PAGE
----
Kyle Busch is winless in his last 32 races, a streak that dates back to his win last year at Indianapolis. Does he win before next month’s race at Indy?

Dale Jarrett: I have to believe he will. There’s not a track that we will be going to between now and then that he doesn’t perform at a high level at. They continue to put themselves in position. I think at some point in time things will work out. Could be this weekend. I really believe it will happen certainly within the next four races.

Kyle Petty: Yes! Kyle wins before Indy. Honestly he should/could have won two or three races already this year. Driver, crew and pit call mistakes have kept them out of victory lane. They’ve beaten themselves. I believe with the tracks that are coming up that Kyle’s frustration ends.

Slugger Labbe: YES!! KB and the 18 team have been to me one of the best performers so far in 2017. They just need to seal the deal. Speed is not an issue, but they need to clean up a few things. I think it would be great for the garage to see KB win Daytona with a third-string crew chief. This team has had a shot at seven victories so far in 2017: Phoenix, Martinsville, Talladega, Charlotte, Dover, Pocono and Michigan. For KB to have a mic drop and a few F-bombs, I think he has done a remarkable job so far. Amazing that we are halfway through season and NO JGR team has been to victory lane yet!

Nate Ryan: He has three top fives in the past six restrictor-plate races between Daytona and Talladega, so I’ll be picking him Saturday night.

Dustin Long: Yes. The drought ends at Kentucky.

Upon Further Review: Daytona Speedweeks was a weeklong wreckfest

5 Comments

Daytona Speedweeks proved to be one of the costliest ever for NASCAR team owners in the Cup, Xfinity and Truck Series.

More than 100 vehicles were damaged in wrecks during races at Daytona International Speedway, including 35 each in the Daytona 500 and the Xfinity race, based on NASCAR reports and information from Racing Insights.

Reasons vary on the cause of the pileups — from aggressive driving to inexperienced drivers to rule changes and the introduction of stages — but Speedweeks 2017 will go down as one of the most wreck-filled weeks in years.

Among the numbers:

  • There were 106 vehicles involved in accidents in the Cup, Xfinity and Truck Series races during Speedweeks. That includes the Clash and Duels.
  • There was a 29.2-percent increase in the number of vehicles involved in wrecks during Speedweeks from last year.
  • Only once in the last 10 years were more vehicles damaged during Speedweeks. There were 122 vehicles in accidents in 2012.
  • The 35 cars involved in crashes in the Daytona 500, according to Racing Insights, were more than the number of cars that wrecked in the past two Daytona 500s combined (29).
  • The 35 cars involved in wrecks in the Xfinity race was nearly more than the total for that event for the previous three years combined (38).
  • The 27 trucks that wrecked in that race were the most since 2012 when 30 trucks were involved in incidents.

daytona-crash-graphic

One of the reasons for the chaos in the Daytona 500 is where the accidents started. Drivers say they want to be at the front to avoid crashes, but that wasn’t helpful this time.

Consider:

Dale Earnhardt Jr. was leading when Kyle Busch, trying to stay on the lead lap after a green-flag pit stop, had a tire issue and spun in front of Earnhardt. Six cars were collected.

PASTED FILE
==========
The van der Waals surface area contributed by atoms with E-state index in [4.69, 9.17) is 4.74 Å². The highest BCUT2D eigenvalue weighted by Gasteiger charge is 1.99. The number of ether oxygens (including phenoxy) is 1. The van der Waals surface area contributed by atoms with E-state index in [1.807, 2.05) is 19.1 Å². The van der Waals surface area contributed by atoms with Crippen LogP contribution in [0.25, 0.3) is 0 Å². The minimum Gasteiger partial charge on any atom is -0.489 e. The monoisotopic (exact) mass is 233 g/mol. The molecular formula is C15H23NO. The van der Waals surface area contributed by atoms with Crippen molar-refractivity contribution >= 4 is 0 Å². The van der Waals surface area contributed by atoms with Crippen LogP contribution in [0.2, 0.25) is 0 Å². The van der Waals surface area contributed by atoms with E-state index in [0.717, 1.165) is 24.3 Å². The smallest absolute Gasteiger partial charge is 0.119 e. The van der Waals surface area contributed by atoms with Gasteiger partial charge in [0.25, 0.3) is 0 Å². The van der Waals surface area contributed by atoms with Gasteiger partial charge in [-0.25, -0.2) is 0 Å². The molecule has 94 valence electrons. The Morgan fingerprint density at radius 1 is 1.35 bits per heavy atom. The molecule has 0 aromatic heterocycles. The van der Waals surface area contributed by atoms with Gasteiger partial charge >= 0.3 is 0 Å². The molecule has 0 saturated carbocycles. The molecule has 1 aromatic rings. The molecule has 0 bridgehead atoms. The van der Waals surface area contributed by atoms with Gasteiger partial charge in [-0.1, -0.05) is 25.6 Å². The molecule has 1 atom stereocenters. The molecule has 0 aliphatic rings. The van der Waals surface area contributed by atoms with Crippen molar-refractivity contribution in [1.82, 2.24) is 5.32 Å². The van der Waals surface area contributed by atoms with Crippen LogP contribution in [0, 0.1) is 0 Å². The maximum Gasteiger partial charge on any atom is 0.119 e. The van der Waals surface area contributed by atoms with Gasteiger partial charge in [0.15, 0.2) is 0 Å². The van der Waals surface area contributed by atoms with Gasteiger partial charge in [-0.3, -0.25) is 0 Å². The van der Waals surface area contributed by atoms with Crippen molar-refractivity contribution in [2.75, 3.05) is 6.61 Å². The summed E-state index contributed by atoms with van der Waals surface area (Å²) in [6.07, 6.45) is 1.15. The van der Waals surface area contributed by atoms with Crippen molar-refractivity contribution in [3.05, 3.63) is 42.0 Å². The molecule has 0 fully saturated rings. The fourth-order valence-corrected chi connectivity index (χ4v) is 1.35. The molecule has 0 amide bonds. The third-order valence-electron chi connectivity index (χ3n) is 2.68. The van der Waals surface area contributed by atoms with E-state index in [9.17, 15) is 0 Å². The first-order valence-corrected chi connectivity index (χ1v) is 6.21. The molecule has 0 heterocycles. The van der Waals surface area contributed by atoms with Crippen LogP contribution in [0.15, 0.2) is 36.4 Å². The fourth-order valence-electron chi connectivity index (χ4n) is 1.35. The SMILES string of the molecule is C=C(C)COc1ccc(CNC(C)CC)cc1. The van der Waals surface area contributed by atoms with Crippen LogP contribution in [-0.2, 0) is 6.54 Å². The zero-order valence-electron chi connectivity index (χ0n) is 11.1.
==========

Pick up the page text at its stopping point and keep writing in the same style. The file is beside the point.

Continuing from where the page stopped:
Later, a 17-car crash started after Jimmie Johnson, running third, was hit from behind. Many had nowhere to go.

“That could have been avoided and it wasn’t called for,” Johnson said. “From the minute, I got off of Turn 2 on the entire back straightaway, I kept getting hit, and the rear tires are off the ground. I know there is a lot of energy behind me in the pack, but I didn’t have a chance.

An 11-car crash started when Jamie McMurray hit the rear of Chase Elliott‘s car shortly after a restart as Elliott was running fourth.

But it wasn’t just the Cup drivers who had such issues.

Saturday’s Xfinity race featured a 20-car wreck that started when Tyler Reddick got hit from behind while running seventh.

A 12-car crash started when Brandon Jones was hit while running fifth after contact among two cars behind him.

“I thought everybody would still be somewhat smart and mindful of not tearing up your equipment early and let’s go after it with three to go,” Darrell Wallace Jr. said after he was eliminated by that accident. “But there are different mentalities out there and that’s what causes chaos.”

There was still more to go. A 16-car crash began when Elliott Sadler, running second, was hit from behind. In the Camping World Truck Series race, Matt Crafton was leading when he was hit in the right side by Ben Rhodes, who had been hit from behind. Crafton went airborne. Twelve trucks were in the accident.

 So what caused all the crashes?

Many will blame the introduction of stages and the points that are awarded as a cause, but the only multi-car crash in the Daytona 500 that happened during the first two stages was when Busch’s tire let go.

The 17-car crash and 11-car crash happened after the completion of the second stage.

Daytona 500 winner Kurt Busch told NBC Sports that he thought the field would calm down after the completion of the second stage on Lap 120 since 80 laps remained.

That didn’t happen.

“Excuse my language but there was shit going everywhere,’’ Busch said. “Everyone was going every which way. I couldn’t figure out what was going on.’’

He wasn’t the only to notice the aggressive driving that took place in the 500.

Kevin Harvick, who was involved in the 17-car crash, wasn’t pleased with how some raced.

“We just got some cars up there that didn’t need to be up there and wound up doing more than their car could do,’’ he said.

The result was a Daytona 500 that matched the tenor of Speedweeks and left crews with mangled machines to take back to the race shop.

 and on Facebook